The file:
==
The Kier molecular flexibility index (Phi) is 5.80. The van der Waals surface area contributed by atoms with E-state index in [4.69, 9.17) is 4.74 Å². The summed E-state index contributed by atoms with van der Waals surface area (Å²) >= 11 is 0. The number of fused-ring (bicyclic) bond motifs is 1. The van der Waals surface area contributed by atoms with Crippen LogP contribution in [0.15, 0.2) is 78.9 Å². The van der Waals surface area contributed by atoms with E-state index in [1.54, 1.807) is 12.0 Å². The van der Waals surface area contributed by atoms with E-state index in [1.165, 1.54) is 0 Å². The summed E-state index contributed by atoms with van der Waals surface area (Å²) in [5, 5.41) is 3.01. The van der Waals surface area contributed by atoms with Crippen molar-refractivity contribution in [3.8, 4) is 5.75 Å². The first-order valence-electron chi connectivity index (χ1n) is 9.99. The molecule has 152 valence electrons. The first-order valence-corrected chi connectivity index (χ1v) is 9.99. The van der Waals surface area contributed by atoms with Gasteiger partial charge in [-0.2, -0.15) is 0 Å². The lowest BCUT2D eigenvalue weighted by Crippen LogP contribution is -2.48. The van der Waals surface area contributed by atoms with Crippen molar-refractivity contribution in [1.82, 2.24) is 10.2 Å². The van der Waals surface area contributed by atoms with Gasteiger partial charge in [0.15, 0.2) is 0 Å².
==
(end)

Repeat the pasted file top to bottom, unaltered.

The Kier molecular flexibility index (Phi) is 5.80. The van der Waals surface area contributed by atoms with E-state index in [4.69, 9.17) is 4.74 Å². The summed E-state index contributed by atoms with van der Waals surface area (Å²) >= 11 is 0. The number of fused-ring (bicyclic) bond motifs is 1. The van der Waals surface area contributed by atoms with Crippen LogP contribution in [0.15, 0.2) is 78.9 Å². The van der Waals surface area contributed by atoms with E-state index in [1.54, 1.807) is 12.0 Å². The van der Waals surface area contributed by atoms with E-state index in [1.165, 1.54) is 0 Å². The summed E-state index contributed by atoms with van der Waals surface area (Å²) in [5, 5.41) is 3.01. The van der Waals surface area contributed by atoms with Crippen molar-refractivity contribution in [3.8, 4) is 5.75 Å². The first-order valence-electron chi connectivity index (χ1n) is 9.99. The molecule has 152 valence electrons. The first-order valence-corrected chi connectivity index (χ1v) is 9.99. The van der Waals surface area contributed by atoms with Gasteiger partial charge in [-0.2, -0.15) is 0 Å². The lowest BCUT2D eigenvalue weighted by Crippen LogP contribution is -2.48. The van der Waals surface area contributed by atoms with Crippen molar-refractivity contribution in [1.82, 2.24) is 10.2 Å². The van der Waals surface area contributed by atoms with Gasteiger partial charge in [0.15, 0.2) is 0 Å².